Madeline Gleason, Poet / Painter / Playwright, Born: Fargo, North Dakota (1903 - 1979)
Madeline Gleason was a poet and the founder of the San Francisco Poetry Guild. In 1947, she directed the first poetry festival in the United States, laying the groundwork (along with other figures such as Kenneth Rexroth, Robert Duncan, William Everson, Jack Spicer, James Broughton, et al.) for what became known as the San Francisco Renaissance. She was, with Helen Adam, Barbara Guest, and Denise Levertov, one of only four women whose work was included in Donald Allen's landmark anthology, The New American Poetry 1945-1960 (1960).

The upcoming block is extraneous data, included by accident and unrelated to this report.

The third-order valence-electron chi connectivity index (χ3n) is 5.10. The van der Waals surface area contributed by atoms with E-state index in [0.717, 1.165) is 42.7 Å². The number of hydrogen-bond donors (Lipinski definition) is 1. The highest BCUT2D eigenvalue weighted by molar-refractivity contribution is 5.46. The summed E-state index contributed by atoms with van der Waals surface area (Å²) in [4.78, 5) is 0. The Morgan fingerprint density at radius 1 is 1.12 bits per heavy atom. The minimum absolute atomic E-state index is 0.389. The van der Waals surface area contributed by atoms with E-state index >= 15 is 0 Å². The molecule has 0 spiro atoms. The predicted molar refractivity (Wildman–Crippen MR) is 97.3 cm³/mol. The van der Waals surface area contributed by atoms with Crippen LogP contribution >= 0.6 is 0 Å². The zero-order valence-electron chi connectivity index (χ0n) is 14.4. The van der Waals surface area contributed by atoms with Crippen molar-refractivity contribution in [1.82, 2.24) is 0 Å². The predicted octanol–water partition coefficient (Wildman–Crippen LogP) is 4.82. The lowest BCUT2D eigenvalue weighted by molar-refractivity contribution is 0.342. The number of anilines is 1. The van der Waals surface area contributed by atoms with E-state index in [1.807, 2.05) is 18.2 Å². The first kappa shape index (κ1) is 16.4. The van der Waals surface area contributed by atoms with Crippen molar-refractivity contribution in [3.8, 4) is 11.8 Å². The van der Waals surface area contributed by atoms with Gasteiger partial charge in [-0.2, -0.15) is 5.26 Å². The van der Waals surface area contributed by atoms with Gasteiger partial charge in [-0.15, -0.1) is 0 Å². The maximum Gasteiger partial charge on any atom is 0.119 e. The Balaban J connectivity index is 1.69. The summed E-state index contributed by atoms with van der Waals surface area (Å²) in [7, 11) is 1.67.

In 1934, Gleason moved to San Francisco, California to work on a history of California for the WPA Writer's Project. Two years later, a sequence of her poems was published in Poetry. For a number of years, she worked with the composer John Edmunds, translating songs by Schumann, Schubert and J. S. Bach. The pair also organised song festivals.
Her first book, Poems, was published in 1944. By this time she had moved to Phoenix, Arizona because of the war.
She also was an artist who painted many whimsical paintings.
Unfortunately, she is sometimes left out of historical roundups about poetry from the era (as noted in one of the attached resources tiled "Rebels...").Read More »